Why eviction still happen

Jack Bloom MPL

Caucus Leader

Twice this winter I have been called on to assist people evicted from their homes in inner city Johannesburg.

In the first case, 300 people were evicted from a building after losing a court case.

They claimed that they had offered to buy the building from the council, but it was sold for a much lower amount to new owners who then evicted them.

They alleged that corrupt officials colluded to sell the building to the present owner.

It was sad to see people with their furniture on the pavement trying to sleep on a cold night. Some of them are still there after two months.

In a more recent case I saw the eviction of about 2000 people from the Newtown Urban Village.

The feared Red Ants, with their helmets and red overalls, went from flat to flat in this housing complex near the Oriental Plaza.

There was furniture everywhere, with some of it getting lost or stolen.

The saddest evictee was Ms Lucia Mdluli, who looks after her 17-year-old brain-damaged son, Lindokuhle.

In her desperation she prayed “God, if you want to take him, take him, because he has suffered. I’ve done my best for him.”

According to Mdluli, he was brain-damaged thirteen years ago due to negligence at the Charlotte Maxeke Johannesburg Hospital when he was admitted with burn wounds.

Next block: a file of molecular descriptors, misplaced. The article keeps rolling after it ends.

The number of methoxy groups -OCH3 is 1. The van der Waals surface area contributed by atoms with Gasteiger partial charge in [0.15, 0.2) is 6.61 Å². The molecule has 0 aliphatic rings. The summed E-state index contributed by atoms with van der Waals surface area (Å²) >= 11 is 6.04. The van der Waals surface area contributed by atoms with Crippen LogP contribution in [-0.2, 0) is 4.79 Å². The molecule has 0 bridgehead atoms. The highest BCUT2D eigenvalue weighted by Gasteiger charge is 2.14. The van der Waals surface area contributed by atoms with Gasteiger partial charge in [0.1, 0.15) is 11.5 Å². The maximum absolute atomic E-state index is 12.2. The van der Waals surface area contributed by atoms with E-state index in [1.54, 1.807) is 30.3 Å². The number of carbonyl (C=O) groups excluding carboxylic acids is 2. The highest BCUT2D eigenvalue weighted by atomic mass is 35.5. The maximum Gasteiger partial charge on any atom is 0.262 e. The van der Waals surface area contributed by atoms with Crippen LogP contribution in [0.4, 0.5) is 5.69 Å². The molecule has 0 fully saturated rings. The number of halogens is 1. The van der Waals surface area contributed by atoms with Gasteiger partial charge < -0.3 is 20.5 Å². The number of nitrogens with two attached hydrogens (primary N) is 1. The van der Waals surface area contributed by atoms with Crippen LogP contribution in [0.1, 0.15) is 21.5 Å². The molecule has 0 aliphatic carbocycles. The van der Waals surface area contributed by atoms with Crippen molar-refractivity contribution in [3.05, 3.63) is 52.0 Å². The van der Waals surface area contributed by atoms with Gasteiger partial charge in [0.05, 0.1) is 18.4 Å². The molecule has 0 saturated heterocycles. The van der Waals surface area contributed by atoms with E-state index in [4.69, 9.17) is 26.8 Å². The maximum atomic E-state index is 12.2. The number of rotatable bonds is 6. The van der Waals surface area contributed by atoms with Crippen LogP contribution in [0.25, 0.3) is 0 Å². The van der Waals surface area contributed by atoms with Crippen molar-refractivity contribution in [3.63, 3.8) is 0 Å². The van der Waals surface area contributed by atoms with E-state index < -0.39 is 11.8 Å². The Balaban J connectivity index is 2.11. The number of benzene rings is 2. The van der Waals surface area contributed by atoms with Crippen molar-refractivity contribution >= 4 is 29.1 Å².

In the apartheid days there were notorious evictions during the winter. So why is this still happening today?

It is really difficult unravelling the truth behind these evictions.

The Newtown flats are owned by the non-profit Johannesburg Housing Company (JHC) which bought them at a public auction in 2009.

This was after the Newtown Housing Cooperative was liquidated after defaulting on payments.

According to JHC, the flats needed to be renovated, and they offered alternative accommodation while this was taking place.

The renovation program was meant to start on 1 May 2010, but residents delayed matters by going to court.

There were three factions amongst the residents, each with different agendas. They funded three different sets of attorneys, exhausting every legal avenue until the final eviction order was granted.

JHC allege that the complex was run by illegal hijackers of the building who forcibly collected “rental” and evicted occupiers without court orders if they failed to pay.

JHC’s legal costs were more than R1.5 million, so the costs for the opposing attorneys must have been similarly high.


It seems that there were unscrupulous people making enough money out of illegal rents to fund expensive lawyers.

We must trust our courts, and they have ruled that this is a legal eviction.

But there are also unfortunate people like Ms Mdluli, dedicated to her helpless son.

JHC insist that they offered her alternative accommodation, and she has now been allowed to move back into the building.

Johannesburg’s inner city is notorious for “bad” buildings hijacked by ruthless people who make money out of terrorised residents.

It would really help if our police enforced the law rigorously at all times to stop these criminals early in their tracks.